Charitable organizations often rely heavily on donors for support. While most nonprofits exist to further a legitimate purpose, there are unscrupulous charities that prey on unsuspecting donors in Maryland. While state and federal laws provide strict formation and registration processes for businesses that solicit donations, you may also take steps to ensure that your money will be used responsibility and according to your intentions.
Nonprofit vs. Charity
Not all nonprofit organizations are created or operated the same. In fact, in Maryland, to be a nonprofit means only that a business is created with a goal other than generating a profit. Its members and employees, while not allowed to be paid dividends, are still entitled to reasonable compensation for their services. This means that the nonprofit need not be created to further a charitable purpose. However, in order to solicit donations and receive preferential tax treatment, Maryland law requires that the nonprofit be a charitable organization. If you are being solicited by a nonprofit that does not further a charitable mission, that is one indication that the business might not be legitimate.
If you have been contacted by an organization requesting a donation, you should check to see if the charity has registered with the Maryland Secretary of State's office. State law requires all nonprofits that solicit donations to register, which must be done in advance of making any requests for funds, and the registration must be renewed on a yearly basis. The secretary of state's office maintains a searchable database for information regarding every registered charity through its website. If the charity in question does not show up in the search result, it could be a sign that it is operating illegally.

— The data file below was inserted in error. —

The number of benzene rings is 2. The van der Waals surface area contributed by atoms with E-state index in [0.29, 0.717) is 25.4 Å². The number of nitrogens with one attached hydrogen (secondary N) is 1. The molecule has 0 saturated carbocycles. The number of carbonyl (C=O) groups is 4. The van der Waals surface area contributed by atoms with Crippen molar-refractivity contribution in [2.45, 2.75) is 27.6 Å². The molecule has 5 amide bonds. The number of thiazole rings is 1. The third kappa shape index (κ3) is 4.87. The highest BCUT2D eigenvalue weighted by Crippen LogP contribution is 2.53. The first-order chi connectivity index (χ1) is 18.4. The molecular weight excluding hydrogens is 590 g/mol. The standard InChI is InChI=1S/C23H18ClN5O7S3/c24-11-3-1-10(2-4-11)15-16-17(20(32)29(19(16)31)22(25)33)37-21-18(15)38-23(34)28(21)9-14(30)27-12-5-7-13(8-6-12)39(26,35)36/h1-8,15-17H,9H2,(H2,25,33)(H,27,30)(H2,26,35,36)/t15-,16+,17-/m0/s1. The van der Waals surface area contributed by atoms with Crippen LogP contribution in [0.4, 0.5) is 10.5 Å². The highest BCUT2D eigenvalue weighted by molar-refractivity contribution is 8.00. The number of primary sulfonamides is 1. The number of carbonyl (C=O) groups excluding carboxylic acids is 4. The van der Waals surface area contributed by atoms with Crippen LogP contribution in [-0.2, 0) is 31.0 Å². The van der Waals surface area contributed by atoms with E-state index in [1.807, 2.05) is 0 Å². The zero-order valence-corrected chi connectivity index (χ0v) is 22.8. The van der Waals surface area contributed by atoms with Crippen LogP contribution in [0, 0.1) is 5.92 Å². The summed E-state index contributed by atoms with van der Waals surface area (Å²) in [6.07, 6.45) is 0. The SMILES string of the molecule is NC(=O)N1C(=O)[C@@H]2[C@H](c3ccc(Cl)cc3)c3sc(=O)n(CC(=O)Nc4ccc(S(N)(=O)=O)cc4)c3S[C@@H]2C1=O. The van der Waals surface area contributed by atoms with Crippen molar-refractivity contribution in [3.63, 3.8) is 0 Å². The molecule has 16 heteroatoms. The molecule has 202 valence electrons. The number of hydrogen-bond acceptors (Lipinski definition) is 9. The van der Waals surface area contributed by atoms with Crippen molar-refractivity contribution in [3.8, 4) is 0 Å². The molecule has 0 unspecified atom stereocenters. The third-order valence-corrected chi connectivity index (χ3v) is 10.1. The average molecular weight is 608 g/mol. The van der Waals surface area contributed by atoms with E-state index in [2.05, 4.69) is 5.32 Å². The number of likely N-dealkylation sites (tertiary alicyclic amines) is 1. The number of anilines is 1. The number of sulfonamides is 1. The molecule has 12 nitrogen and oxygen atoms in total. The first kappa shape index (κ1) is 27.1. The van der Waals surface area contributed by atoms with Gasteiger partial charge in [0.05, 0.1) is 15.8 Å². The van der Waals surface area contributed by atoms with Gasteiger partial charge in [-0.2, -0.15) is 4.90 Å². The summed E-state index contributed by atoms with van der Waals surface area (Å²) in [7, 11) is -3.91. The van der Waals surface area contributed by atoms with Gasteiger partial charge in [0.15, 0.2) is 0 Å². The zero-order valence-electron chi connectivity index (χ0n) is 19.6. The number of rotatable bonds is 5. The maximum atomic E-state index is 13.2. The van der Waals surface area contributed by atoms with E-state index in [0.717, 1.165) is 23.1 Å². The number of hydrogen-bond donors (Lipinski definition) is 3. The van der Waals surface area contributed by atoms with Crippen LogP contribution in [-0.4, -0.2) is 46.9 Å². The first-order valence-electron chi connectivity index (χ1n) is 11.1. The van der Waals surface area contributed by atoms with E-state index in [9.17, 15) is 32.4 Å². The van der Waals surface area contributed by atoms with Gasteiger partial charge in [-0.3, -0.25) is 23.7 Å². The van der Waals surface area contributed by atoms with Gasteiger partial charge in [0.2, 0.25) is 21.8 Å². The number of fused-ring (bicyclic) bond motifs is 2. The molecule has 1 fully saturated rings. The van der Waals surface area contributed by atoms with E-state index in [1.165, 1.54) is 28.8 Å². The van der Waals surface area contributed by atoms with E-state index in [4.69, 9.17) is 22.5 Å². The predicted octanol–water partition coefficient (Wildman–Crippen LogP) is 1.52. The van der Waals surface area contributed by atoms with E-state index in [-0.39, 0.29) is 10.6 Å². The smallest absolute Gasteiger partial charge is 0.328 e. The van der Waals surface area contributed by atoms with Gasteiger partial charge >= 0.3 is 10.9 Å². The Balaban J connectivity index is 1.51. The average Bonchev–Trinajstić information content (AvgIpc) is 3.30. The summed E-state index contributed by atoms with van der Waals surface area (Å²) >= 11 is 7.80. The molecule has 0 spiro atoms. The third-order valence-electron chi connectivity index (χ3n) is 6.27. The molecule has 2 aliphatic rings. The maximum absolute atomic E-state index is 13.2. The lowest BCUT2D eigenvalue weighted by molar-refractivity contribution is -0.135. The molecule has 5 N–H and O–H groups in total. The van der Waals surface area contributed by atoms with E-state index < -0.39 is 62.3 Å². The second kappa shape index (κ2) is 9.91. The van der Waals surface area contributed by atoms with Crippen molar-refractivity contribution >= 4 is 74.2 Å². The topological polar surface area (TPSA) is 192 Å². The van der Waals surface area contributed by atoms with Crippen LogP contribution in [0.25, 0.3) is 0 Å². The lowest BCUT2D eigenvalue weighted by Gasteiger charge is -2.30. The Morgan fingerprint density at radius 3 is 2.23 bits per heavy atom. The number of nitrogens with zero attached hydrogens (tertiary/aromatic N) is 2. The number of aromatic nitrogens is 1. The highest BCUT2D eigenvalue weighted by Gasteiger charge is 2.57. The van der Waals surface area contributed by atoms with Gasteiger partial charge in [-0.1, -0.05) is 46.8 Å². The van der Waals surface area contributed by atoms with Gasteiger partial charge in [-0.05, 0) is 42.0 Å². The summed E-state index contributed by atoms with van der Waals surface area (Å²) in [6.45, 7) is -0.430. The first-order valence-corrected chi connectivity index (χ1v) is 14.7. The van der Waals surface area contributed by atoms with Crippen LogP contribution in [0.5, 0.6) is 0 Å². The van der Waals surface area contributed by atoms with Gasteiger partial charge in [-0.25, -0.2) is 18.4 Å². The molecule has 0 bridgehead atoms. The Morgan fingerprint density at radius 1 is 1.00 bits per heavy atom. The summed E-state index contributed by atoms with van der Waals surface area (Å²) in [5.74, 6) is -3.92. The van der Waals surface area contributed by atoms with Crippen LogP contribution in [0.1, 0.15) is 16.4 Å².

Another method of determining the legitimacy of a charity is to find out whether it has received a tax-exempt designation from the IRS. This is referred to as 501(c)(3) status, and organizations that promote a charitable mission generally qualify, provided that all filing requirements are observed. The benefit to this designation from a potential donors perspective is the ability to deduct amounts you donate from income taxes on your federal return. You may determine whether the charity in question has received 501(c)(3) status through the searchable database on the IRS website.
You may also check on the reputation of any charity through the Better Business Bureau. The BBB offers a searchable database for charities through its website, and rates those charities according to a grading system that is based on how honest and trustworthy the company's business practices are. A rating of A+ is the best possible grade, and any grade below a C indicates that the charity does not have a good track record. In addition, some websites, including Scambusters.org, and Hoax-Slayer.com, offer information regarding the legitimacy of Internet-based charities and email-based solicitation activities. These sites can help you avoid becoming the victim of fraud.